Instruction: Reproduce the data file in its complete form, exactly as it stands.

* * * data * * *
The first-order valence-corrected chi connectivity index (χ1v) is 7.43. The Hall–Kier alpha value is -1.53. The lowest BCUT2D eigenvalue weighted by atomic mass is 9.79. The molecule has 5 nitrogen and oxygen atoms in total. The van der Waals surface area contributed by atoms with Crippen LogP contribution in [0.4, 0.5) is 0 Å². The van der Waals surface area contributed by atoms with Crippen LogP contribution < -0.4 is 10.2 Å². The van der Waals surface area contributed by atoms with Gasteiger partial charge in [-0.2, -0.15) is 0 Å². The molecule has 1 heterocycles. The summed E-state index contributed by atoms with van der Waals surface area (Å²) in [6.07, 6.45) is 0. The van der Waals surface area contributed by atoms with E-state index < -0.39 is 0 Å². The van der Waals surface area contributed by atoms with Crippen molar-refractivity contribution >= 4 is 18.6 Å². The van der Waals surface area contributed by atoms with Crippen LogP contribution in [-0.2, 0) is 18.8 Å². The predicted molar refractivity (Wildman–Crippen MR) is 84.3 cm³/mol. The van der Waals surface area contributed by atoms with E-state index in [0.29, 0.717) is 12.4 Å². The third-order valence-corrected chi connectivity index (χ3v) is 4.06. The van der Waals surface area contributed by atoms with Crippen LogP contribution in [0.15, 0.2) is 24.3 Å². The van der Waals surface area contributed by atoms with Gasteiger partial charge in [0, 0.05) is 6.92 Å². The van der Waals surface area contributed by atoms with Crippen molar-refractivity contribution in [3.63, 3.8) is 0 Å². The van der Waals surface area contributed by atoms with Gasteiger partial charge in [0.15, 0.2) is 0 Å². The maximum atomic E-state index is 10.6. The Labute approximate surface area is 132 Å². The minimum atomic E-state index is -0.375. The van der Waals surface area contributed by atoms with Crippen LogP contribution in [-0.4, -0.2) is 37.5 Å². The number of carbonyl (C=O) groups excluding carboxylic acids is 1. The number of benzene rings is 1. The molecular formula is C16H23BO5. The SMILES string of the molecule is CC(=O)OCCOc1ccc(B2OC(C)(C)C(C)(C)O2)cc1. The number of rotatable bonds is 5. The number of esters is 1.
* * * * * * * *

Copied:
The first-order valence-corrected chi connectivity index (χ1v) is 7.43. The Hall–Kier alpha value is -1.53. The lowest BCUT2D eigenvalue weighted by atomic mass is 9.79. The molecule has 5 nitrogen and oxygen atoms in total. The van der Waals surface area contributed by atoms with Crippen LogP contribution in [0.4, 0.5) is 0 Å². The van der Waals surface area contributed by atoms with Crippen LogP contribution < -0.4 is 10.2 Å². The van der Waals surface area contributed by atoms with Gasteiger partial charge in [-0.2, -0.15) is 0 Å². The molecule has 1 heterocycles. The summed E-state index contributed by atoms with van der Waals surface area (Å²) in [6.07, 6.45) is 0. The van der Waals surface area contributed by atoms with E-state index < -0.39 is 0 Å². The van der Waals surface area contributed by atoms with Crippen molar-refractivity contribution >= 4 is 18.6 Å². The van der Waals surface area contributed by atoms with Crippen LogP contribution in [-0.2, 0) is 18.8 Å². The predicted molar refractivity (Wildman–Crippen MR) is 84.3 cm³/mol. The van der Waals surface area contributed by atoms with E-state index in [0.29, 0.717) is 12.4 Å². The third-order valence-corrected chi connectivity index (χ3v) is 4.06. The van der Waals surface area contributed by atoms with Crippen LogP contribution in [0.15, 0.2) is 24.3 Å². The van der Waals surface area contributed by atoms with Gasteiger partial charge in [0, 0.05) is 6.92 Å². The van der Waals surface area contributed by atoms with Crippen molar-refractivity contribution in [3.63, 3.8) is 0 Å². The van der Waals surface area contributed by atoms with Gasteiger partial charge in [0.15, 0.2) is 0 Å². The maximum atomic E-state index is 10.6. The Labute approximate surface area is 132 Å². The minimum atomic E-state index is -0.375. The van der Waals surface area contributed by atoms with Crippen LogP contribution in [-0.4, -0.2) is 37.5 Å². The number of carbonyl (C=O) groups excluding carboxylic acids is 1. The number of benzene rings is 1. The molecular formula is C16H23BO5. The SMILES string of the molecule is CC(=O)OCCOc1ccc(B2OC(C)(C)C(C)(C)O2)cc1. The number of rotatable bonds is 5. The number of esters is 1.